Emotional taxation, but not much representation

In my last blog post I spoke about the importance of stories in connecting us to people and in forming a bridge to others’ lived experiences.  So far, 2018 seems to be a year when the experiences of women have started to have voice and, I’m hoping, that voice will continue to get louder and stronger.  In this blog post, friend and colleague, Laura Harrison, has chosen to give voice to some of her experiences.

Perhaps 2018 will become known as the year when Time was really Up. When the fight for equality became supercharged. In fact, when it came into its own as a fight rather than a bashful, polite request.

It’s a weird time. I’ve found the openness of apparently powerful women thought provoking. Female actors, leaders, ‘celebrities’ are revealing that despite their fame, money and accolades, their power is limited by context and structure. Their stories have poked at buried memories from my own education and career. Buried perhaps because I normalised them. These incidents are painful to re-encounter. And I wonder how many other women are going through the same: Oh god, yes, me too.

I’m going to describe some of these recollections. All of them leave me feeling vulnerable. None of them are in any way as bad in the humiliation they aroused or the harm they did as many women suffer daily at work. But what they have in common is that I’m sure I suffered emotionally way more than the other party or parties concerned. I paid the emotional taxes for the incident. Why did I bear the larger tax bill? Because my gender is under-represented and is too often treated as the imposter or the exception to the masculine norm.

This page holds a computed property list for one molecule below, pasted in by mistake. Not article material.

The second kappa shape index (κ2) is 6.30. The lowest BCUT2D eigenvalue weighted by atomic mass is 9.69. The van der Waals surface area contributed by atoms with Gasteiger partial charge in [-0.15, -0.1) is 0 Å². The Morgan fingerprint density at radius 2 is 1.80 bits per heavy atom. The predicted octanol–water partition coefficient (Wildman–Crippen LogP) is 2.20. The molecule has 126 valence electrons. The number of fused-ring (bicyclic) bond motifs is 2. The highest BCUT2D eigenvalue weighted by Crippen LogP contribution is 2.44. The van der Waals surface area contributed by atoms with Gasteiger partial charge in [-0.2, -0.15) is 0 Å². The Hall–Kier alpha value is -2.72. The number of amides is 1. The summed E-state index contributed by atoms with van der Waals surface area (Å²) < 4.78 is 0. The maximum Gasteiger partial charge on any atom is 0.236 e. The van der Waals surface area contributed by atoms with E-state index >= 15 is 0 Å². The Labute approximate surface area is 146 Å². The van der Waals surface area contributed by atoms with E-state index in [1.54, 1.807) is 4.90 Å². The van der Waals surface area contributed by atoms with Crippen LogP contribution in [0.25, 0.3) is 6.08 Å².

So, some stories:

I was preparing for an important client meeting that I was due to attend with two, more senior, male colleagues. ‘Don’t worry,’ one said, ‘you’re just the eye candy…’ What was the emotional tax I paid? Ten minutes of seething anger? Boredom at the effort of having to put two antediluvian colleagues straight on this crazy thing called sex discrimination? Nope. The tax was hours agonising that they were taking the mickey out of me because obviously I wasn’t pretty enough to be ‘eye candy.’ My anxiety was that I was being demeaned, objectified and called ugly all at once. I was a professional woman with a good job, but my inner thirteen year old had been needled and I was mortified. My attractiveness, or lack of it, was an issue, and I was ashamed.

A university lecturer offered to coach me. ‘You’re very bright, but you’ve a lot to learn.’ His hand was on my knee and his arm around was my shoulders at the time. The tax I paid was to avoid him for the rest of the academic year, missing all his classes and diving into the loos if I saw him coming down the corridor – and of course to only scrape through his class. Had I ‘led him on?’ by asking for his help? Was I pathetic because I’d freaked out and (literally) run away at his advances? Months more of anxiety. I imagine the tax he paid was the effort involved in shrugging his shoulders; you win some, you lose some. Who was she again?